Ever wonder why we tend to gain weight as we get older? Or why it becomes harder to lose any pounds we put on over the holidays or while on vacation? As we get older, we gain an average of one to two pounds per year.  This may not seem like a lot, but over time, it can accumulate and lead to weight gain or even obesity. Here are four major reasons why age plays a role in weight management and what to do about it:
- Muscle loss and decreased lipid turnover
- Hormonal changes
- Sedentary lifestyle
- Slower metabolism
Muscle gets replaced with fat as we age
- As we age, many of our physiological processes start to slow down—including muscle synthesis. Our muscles naturally start to break down in our 30s, after which we typically lose about 3-8% of our total body muscle per decade.  This process, known as sarcopenia, accelerates around the age of 60. Muscle loss is often replaced with fat, which requires less energy to operate than muscle. And if we don’t adjust for this decreased calorie need, then weight gain usually occurs. Scientists also recently discovered that lipid (fat) turnover rate declines with age. This rate is how fast or slow fat is removed and stored in the body. In the 2019 study, researchers followed 54 individuals over 13 years. Regardless of whether they gained or lost weight during the timeframe, all of them exhibited a slower fat turnover rate with age.
The good news is that we can actively slow down the rate of muscle loss and increase fat turnover by focusing on exercise, especially weight-bearing and resistance exercises that stimulate muscle growth. To complement muscle synthesis, make sure you meet your protein requirements. Studies show that older adults should eat slightly higher protein than the level which is recommended to preserve muscle and bone mass.  This is equal to about 1.0-1.2g of protein per kilogram of body weight each day.
As an example, a 150-pound older adult would need 68-82g of protein per day—the equivalent of a cup of lentils, two eggs, or one-3.5oz chicken breast. Focus on lean sources of protein like fish, eggs, beans, lentils, tofu, and protein shakes to meet your needs. For a complete guide to gaining muscle, check out The InsideTracker Guide to Gaining Muscle.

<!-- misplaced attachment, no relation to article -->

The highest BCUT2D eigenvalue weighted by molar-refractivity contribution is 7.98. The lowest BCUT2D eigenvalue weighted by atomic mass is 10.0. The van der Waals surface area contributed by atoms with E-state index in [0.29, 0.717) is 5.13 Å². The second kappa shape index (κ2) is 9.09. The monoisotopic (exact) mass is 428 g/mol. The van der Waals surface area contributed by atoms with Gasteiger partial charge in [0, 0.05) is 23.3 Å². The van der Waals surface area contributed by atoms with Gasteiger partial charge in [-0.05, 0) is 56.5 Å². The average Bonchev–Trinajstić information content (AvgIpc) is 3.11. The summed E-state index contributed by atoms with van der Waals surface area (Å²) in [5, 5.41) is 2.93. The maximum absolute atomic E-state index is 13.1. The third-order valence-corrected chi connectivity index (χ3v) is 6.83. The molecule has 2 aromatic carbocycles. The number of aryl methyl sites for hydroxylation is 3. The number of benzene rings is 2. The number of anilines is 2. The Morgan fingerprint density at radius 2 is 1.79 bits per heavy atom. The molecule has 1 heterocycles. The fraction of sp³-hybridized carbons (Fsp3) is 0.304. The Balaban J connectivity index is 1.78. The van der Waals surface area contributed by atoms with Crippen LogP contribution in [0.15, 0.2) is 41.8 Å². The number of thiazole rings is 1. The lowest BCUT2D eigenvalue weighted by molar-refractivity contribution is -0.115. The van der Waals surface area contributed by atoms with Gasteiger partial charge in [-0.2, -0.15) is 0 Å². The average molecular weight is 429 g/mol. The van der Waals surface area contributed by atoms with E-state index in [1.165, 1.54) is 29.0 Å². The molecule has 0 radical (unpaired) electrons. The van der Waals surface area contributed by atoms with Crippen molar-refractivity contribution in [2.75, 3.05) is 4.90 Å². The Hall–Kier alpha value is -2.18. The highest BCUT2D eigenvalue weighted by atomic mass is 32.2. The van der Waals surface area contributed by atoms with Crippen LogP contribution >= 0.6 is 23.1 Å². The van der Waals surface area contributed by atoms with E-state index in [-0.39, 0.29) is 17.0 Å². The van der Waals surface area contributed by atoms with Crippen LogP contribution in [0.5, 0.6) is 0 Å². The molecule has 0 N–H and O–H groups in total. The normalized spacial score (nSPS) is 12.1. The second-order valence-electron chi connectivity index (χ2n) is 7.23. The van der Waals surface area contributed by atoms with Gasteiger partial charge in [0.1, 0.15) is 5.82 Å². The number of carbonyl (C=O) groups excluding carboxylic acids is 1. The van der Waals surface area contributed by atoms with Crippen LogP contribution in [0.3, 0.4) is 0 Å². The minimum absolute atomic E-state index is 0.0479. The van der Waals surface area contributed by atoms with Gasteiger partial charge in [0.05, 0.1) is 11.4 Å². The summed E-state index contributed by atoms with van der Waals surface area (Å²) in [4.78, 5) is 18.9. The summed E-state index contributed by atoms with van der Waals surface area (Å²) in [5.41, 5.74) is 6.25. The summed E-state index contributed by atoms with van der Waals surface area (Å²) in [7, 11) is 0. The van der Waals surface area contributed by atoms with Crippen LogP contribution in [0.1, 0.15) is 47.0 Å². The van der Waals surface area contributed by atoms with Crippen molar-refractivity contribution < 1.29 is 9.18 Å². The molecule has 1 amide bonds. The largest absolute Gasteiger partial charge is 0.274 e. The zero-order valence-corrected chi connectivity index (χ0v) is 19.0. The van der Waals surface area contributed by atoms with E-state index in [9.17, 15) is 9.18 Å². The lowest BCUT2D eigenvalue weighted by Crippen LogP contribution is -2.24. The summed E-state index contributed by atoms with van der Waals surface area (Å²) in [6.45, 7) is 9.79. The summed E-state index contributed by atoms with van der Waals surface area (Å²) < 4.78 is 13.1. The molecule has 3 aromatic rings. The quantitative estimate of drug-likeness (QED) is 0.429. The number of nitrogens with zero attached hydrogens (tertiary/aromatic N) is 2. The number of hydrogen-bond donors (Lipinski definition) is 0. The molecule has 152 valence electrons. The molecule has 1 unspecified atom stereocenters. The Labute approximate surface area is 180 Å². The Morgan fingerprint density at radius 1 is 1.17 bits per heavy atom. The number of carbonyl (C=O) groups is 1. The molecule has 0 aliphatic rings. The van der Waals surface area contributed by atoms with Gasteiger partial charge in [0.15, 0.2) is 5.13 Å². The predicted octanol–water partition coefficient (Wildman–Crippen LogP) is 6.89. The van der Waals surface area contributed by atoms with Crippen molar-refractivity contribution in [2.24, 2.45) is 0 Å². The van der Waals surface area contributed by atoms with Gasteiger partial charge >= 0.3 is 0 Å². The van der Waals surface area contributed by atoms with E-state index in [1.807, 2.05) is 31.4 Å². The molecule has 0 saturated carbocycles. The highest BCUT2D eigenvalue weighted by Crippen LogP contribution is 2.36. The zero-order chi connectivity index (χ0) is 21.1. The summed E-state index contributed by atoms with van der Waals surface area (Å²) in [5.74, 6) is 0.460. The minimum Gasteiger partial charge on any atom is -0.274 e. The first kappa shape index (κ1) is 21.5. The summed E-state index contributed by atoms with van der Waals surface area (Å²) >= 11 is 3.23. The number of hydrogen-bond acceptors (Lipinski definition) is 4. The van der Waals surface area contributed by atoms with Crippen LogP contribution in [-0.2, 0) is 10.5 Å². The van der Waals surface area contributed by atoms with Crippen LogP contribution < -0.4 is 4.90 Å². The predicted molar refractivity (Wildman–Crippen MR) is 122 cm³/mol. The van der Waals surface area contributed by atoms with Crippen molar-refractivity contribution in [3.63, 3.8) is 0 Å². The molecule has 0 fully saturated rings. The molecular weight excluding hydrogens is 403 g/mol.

Hormones that help to control weight decline over timeSex hormones fluctuate with age. Estrogen levels in women drop during menopause which typically occurs between ages 45-55. Since estrogen helps regulate weight and metabolism, a decline in the hormone may lead to weight gain, typically around the midsection and abdomen. 
Other hormones like testosterone (in men) and DHEAS (in women) naturally decline over time. Testosterone drops 1-2% each year, starting around the age of 40. Testosterone helps to regulate muscle mass and fat distribution, and as it drops, the body becomes less effective at burning calories.  As with testosterone, DHEAS levels in women decline with age, starting around 20-30. Low levels of DHEAS are also linked to difficulty in controlling weight, as it's a precursor for estrogen.
You can measure your testosterone and DHEAS levels with InsideTracker. If your levels are not optimized for your age, InsideTracker provides diet, exercise, and lifestyle interventions to help you improve your levels and maximize your fitness and wellness.
Common lifestyle changes contribute to lower calorie burn and higher stressAge tends to bring along considerable life changes. The demands of a progressing career make it harder to take breaks during the workday, moving to suburbs turns a walking commute into an hour-long drive, and added responsibilities like children make it harder to get to the gym. A more sedentary lifestyle becomes the norm. With less day-to-day activity, our bodies need fewer calories. Again, adjusting to this reduced calorie requirement becomes imperative as we grow older.